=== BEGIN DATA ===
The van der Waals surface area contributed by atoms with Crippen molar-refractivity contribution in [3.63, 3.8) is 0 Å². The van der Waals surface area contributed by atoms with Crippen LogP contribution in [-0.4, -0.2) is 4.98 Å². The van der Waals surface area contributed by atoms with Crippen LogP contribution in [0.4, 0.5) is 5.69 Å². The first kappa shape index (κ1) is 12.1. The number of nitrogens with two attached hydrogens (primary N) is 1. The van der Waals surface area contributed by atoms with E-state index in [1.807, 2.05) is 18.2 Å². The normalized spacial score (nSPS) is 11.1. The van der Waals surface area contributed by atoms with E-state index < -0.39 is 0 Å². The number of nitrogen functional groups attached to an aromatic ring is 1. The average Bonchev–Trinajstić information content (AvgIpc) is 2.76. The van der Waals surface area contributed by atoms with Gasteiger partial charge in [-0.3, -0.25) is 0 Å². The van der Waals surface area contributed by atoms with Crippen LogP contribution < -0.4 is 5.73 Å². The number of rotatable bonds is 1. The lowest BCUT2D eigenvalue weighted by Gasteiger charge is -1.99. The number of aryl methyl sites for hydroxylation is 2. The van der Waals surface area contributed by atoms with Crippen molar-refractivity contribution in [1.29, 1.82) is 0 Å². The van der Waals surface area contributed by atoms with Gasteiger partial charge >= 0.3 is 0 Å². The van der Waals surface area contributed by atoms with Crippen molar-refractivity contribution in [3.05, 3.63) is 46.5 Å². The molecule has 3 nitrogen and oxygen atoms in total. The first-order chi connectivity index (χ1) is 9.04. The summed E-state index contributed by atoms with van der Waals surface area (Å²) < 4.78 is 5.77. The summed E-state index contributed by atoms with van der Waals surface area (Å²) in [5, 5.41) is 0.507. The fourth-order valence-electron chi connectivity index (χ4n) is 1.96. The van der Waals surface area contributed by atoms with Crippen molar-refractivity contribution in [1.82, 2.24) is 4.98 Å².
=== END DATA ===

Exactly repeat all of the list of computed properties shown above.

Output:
The van der Waals surface area contributed by atoms with Crippen molar-refractivity contribution in [3.63, 3.8) is 0 Å². The van der Waals surface area contributed by atoms with Crippen LogP contribution in [-0.4, -0.2) is 4.98 Å². The van der Waals surface area contributed by atoms with Crippen LogP contribution in [0.4, 0.5) is 5.69 Å². The first kappa shape index (κ1) is 12.1. The number of nitrogens with two attached hydrogens (primary N) is 1. The van der Waals surface area contributed by atoms with E-state index in [1.807, 2.05) is 18.2 Å². The normalized spacial score (nSPS) is 11.1. The van der Waals surface area contributed by atoms with E-state index < -0.39 is 0 Å². The number of nitrogen functional groups attached to an aromatic ring is 1. The average Bonchev–Trinajstić information content (AvgIpc) is 2.76. The van der Waals surface area contributed by atoms with Gasteiger partial charge in [-0.3, -0.25) is 0 Å². The van der Waals surface area contributed by atoms with Crippen LogP contribution < -0.4 is 5.73 Å². The number of rotatable bonds is 1. The lowest BCUT2D eigenvalue weighted by Gasteiger charge is -1.99. The number of aryl methyl sites for hydroxylation is 2. The van der Waals surface area contributed by atoms with Crippen molar-refractivity contribution in [1.29, 1.82) is 0 Å². The van der Waals surface area contributed by atoms with Gasteiger partial charge >= 0.3 is 0 Å². The van der Waals surface area contributed by atoms with Crippen molar-refractivity contribution in [3.05, 3.63) is 46.5 Å². The molecule has 3 nitrogen and oxygen atoms in total. The first-order chi connectivity index (χ1) is 9.04. The summed E-state index contributed by atoms with van der Waals surface area (Å²) < 4.78 is 5.77. The summed E-state index contributed by atoms with van der Waals surface area (Å²) in [5, 5.41) is 0.507. The fourth-order valence-electron chi connectivity index (χ4n) is 1.96. The van der Waals surface area contributed by atoms with Crippen molar-refractivity contribution in [1.82, 2.24) is 4.98 Å².